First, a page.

BicyclingHub.com staff member Jennifer Clunie caught up with him Sunday night, June 20th, during his book tour stop at Powell’s City of Books in the bicycling mecca of Portland, Oregon to chat about his latest prose, the joys of riding, and what defines “bike culture.”
JC: You’re best known for your off-beat humor and snarky comments—yet the book contains (at times) serious overtones and helpful information. What message are you trying to deliver with the book that you cannot on your blog?
BSNYC: “It’s not so much that I can’t [on the blog], but the blog is written for—or at least takes it for granted—that readers already share a mutual love of cycling. The book is written for a larger audience, to show why I love cycling and why it’s been so great in my life. The goal remains the same: to knock down pretenses, and offer disdain for the insular, pretentious or inscrutable.”
BIKE SNOB NYC on the opacity of marketing (excerpted from 9/22/09 blog post):
“I'm a tremendous fan of labeling parts of bicycles with pointless buzzwords and acronyms that are supposed to explain what they do, so I was extremely pleased to see Castelli extend this treatment to the chamois, which has heretofore been woefully bereft of adornment. (Unless of course you consider pubic hairs to be adornments.) My favorite part of this chamois is the 'Viscous Comfort Zone,' which sits right beneath the 'taint,' 'scranus,' 'gouch,' or 'vulvanus' (depending of course on the rider's gender and regional dialect.)"Actually, perhaps I've made a tremendous mistake in not attending Interbike, since even after reading Zinn's explanation I still don't understand how the 'Viscous Comfort Zone' works. What makes it 'viscous?' Has it been pre-impregnated at the factory with ambiguous goo, or do you have to supply your own? How does it work in conjunction with the 'Continuous Variable Thickness?' And, perhaps most vexing, how can thickness be both 'continuous' and 'variable?' Does it somehow mimic the action of a CVT? Or is this just another way of saying 'mushy?' Looking into this thing is like staring into the monolith from 2001. While Castelli calls this short model the 'Body Paint,' they should really have named it 'The Crotch of Eternal Mystery.' "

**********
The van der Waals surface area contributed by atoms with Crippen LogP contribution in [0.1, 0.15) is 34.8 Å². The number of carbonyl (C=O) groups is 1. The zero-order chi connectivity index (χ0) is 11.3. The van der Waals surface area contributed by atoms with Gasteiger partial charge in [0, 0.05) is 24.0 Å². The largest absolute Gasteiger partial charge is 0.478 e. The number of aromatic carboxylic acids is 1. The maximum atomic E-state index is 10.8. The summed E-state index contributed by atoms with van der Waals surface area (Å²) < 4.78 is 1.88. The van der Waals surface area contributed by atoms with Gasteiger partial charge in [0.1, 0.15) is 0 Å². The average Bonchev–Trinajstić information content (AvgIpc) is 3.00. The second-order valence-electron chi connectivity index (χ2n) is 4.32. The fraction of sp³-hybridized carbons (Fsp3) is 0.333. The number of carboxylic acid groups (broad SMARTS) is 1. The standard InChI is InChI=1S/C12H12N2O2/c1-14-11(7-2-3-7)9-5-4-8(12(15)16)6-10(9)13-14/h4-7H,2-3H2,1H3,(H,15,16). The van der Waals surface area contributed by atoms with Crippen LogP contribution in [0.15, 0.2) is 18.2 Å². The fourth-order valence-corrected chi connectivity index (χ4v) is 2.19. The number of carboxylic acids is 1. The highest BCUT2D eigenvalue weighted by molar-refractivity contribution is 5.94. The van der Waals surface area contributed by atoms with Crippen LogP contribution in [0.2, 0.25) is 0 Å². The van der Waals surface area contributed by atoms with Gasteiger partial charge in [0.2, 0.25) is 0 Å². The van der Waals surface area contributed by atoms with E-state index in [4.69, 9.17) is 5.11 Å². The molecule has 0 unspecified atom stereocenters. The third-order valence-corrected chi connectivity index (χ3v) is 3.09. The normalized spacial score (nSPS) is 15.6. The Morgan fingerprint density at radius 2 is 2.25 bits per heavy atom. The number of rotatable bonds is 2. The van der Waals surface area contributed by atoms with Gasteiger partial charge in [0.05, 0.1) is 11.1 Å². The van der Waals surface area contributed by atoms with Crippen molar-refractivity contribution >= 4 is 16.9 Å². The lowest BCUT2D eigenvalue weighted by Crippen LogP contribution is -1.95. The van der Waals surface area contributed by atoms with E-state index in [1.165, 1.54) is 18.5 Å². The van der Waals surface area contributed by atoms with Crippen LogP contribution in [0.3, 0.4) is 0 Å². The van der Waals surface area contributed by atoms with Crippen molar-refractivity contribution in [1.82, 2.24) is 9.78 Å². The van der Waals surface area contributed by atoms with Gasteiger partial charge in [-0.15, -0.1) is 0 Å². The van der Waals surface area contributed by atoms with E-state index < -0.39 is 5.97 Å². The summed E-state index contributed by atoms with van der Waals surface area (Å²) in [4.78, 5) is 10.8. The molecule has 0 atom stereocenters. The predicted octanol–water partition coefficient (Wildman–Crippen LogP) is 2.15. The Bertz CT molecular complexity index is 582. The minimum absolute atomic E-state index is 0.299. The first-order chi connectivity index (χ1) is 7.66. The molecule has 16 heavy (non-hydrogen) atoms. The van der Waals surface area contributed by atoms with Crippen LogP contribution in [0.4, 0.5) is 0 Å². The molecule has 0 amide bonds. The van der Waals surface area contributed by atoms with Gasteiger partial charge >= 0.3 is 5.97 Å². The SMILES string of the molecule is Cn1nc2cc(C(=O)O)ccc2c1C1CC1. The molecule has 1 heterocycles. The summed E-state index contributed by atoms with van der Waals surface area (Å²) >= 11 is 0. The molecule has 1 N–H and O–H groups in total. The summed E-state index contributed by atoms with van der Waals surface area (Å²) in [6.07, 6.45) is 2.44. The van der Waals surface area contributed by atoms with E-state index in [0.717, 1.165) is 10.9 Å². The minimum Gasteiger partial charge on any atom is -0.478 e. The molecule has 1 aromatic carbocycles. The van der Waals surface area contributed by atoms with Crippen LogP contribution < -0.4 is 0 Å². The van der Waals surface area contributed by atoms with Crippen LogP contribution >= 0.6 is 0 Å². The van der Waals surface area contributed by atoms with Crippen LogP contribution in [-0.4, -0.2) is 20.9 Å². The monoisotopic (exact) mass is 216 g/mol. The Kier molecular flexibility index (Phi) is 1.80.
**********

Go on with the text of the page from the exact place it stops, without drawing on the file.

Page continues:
Some of BikeSnobNYC’s favorite fashion faux pas include:
1. no brakes
2. ultra-narrow handlebars
3. poor cycling behavior, such as “scholling” (jumping in front of a fellow cyclist at an intersection, blocking or cutting them off) or “salmoning” (riding against traffic)
Photo courtesy of http://bikesnobnyc.blogspot.com
Other elements of questionable style include impractical use of oversize messenger bags (“hipster capes”); wool cycling caps and knickers that proudly proclaim “I AM A CYCLIST” to all those in the coffee shop; and really expensive bikes used as commuters. Weiss is all for supporting bicycling as transportation but, he says, “sometimes you don’t need a $1,500 handmade welded frame to ride to Whole Foods. Sometimes you just need a bike you can lock up.”
JC: You write that “bike culture” doesn’t truly exist, but “cycling subcultures” do. Can you explain?
BSNYC: Subcultures like to use the word ‘bike culture.’ I just don’t like that phrase. I don’t like the idea you have to be part of a culture to do something you love. Bicycling is part of THE culture, period…It’s a way to get in touch with yourself.”
In BIKESNOB, Author Eben Weiss (left) writes, "After all, every alternative culture has a home, and a place where it came into its own. If a bike culture has a home, that means that there's not only a metaphorical Cheers of the soul, but also a more literal Cheers in some bike-friendly city where, no matter what city I'm from, I'll fee welcomed by my wheeled siblings. Most importantly, I'll also have that profoundly meaningful feeling I'm part of something important and larger than myself."
JC: “What’s more important: how fast you go, or how good you look?”
BSNYC: “*laugh* Going fast. Definitely.”
BSNYC concludes by offering this bit of advice: “Do what works—don’t worry about what looks good.”